On February 13, 2007, students, faculty, and staff learned more about the realities of being LGBT and a person of color. LGBT people of color often experience racism in the LGBT community and homophobia in their respective racial or ethnic communities creating even greater marginalization and isolation. This conundrum leads many LGBT people of color feeling like they must choose one identity over another and perceive that they do not fit in anywhere. This webinar presentation seeks to deconstruct the layers of oppression faced by LGBT people of color through presentation of student interviews, media depictions, reviews of research and campus practices, and personal experiences of presenters and session attendees.
As described by the presenters:
"While significant movement towards social tolerance and acceptance has been made since Stonewall, oppression of gay and lesbian people continues to be pervasive both external and internal to the LGBT community. Considerable literature has been generated exploring the process of identity development (Cass, 1979; Coleman, 1982; Brown, 1995; Fassinger, 1998) as well as the consequences of being a sexual minority in the areas of civil rights, suicidality and mental health, family relations, etc. in the United States (Levine & Evans, 1991; Gonsiorek, 1995; Savin-Williams, 1996). Meanwhile, a less-discussed area of oppression that crosses multiple borders of identity remains relatively unexplored, largely unsupported in the literature and in delivery of student services on college campuses.
The experiences of LGBT people of color are often clumped alongside and perceived as similar, if not almost the same, as those of their White peers (Espin, 1984; Chan, 1995; Dumas, 1998; Holmes, 2001). Consequently, individual and systemic layers of oppression create an environment where LGBT people of color are often forced to choose one identity over another (Espin, 1987; Manalansan, 1996). Individuals may experience intensified heterosexism, homophobia, and racism in personal communities they ought to be able ascribe to and receive support from, resulting in significant levels of dissonance and marginalization (Loiacano, 1989; Morales, 1990; Manalansan, 1994). Central to this quandary are two major contentions. The first relates to Cintron's (2000) contention "that homosexuality in the United States has been defined through the only possible prism, the dominant White Anglo-Saxon Protestant (WASP) culture" (p. 299). The second is exemplified by the comments of a Japanese American study participant who noted, "The gay community is just a micro community of the larger society. These [race] prejudices transcend being gay"(Wooden, Kawasaki, & Mayeda, 1983, p.241). Campus support services mirror these trends, typically leaving unexplored the interaction of race and sexual orientation, and remain largely under-developed.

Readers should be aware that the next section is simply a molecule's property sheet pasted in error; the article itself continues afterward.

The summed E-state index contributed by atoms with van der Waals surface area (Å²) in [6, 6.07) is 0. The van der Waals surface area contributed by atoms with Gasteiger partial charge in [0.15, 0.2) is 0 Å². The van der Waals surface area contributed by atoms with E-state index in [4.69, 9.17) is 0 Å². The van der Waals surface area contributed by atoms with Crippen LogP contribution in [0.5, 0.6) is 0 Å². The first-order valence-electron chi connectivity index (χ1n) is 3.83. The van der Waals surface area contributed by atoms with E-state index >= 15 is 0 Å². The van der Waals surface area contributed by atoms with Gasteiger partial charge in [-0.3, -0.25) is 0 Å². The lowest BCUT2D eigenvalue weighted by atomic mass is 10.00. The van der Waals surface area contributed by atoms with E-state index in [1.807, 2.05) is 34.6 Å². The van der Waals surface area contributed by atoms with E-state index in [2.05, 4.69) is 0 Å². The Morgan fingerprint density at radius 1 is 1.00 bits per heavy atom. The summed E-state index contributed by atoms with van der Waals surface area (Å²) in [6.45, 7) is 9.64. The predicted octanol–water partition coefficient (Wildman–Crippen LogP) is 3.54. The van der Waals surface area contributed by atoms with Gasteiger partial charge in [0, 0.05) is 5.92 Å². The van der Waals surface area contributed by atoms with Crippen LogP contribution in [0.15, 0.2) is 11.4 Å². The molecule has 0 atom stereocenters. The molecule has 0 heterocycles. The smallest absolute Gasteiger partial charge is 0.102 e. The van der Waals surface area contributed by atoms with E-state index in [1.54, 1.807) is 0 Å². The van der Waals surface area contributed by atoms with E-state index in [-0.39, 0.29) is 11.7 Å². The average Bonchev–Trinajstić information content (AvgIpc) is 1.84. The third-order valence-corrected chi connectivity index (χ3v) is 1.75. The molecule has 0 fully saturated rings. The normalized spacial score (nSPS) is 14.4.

This webinar presentation seeks to deconstruct the layers of oppression faced by LGBT people of color through presentation of student interviews, media depictions, reviews of research and campus practices, and personal experiences of presenters and session attendees."
Presenters: R.J. Holmes, Cornell College; Bernie Liang, Willamette University; Monica Nixon, Seattle University; Kyle Oldham, University of Massachusetts Amherst; Kevin Stensberg, Rutgers University
Last Modified: July 29, 2008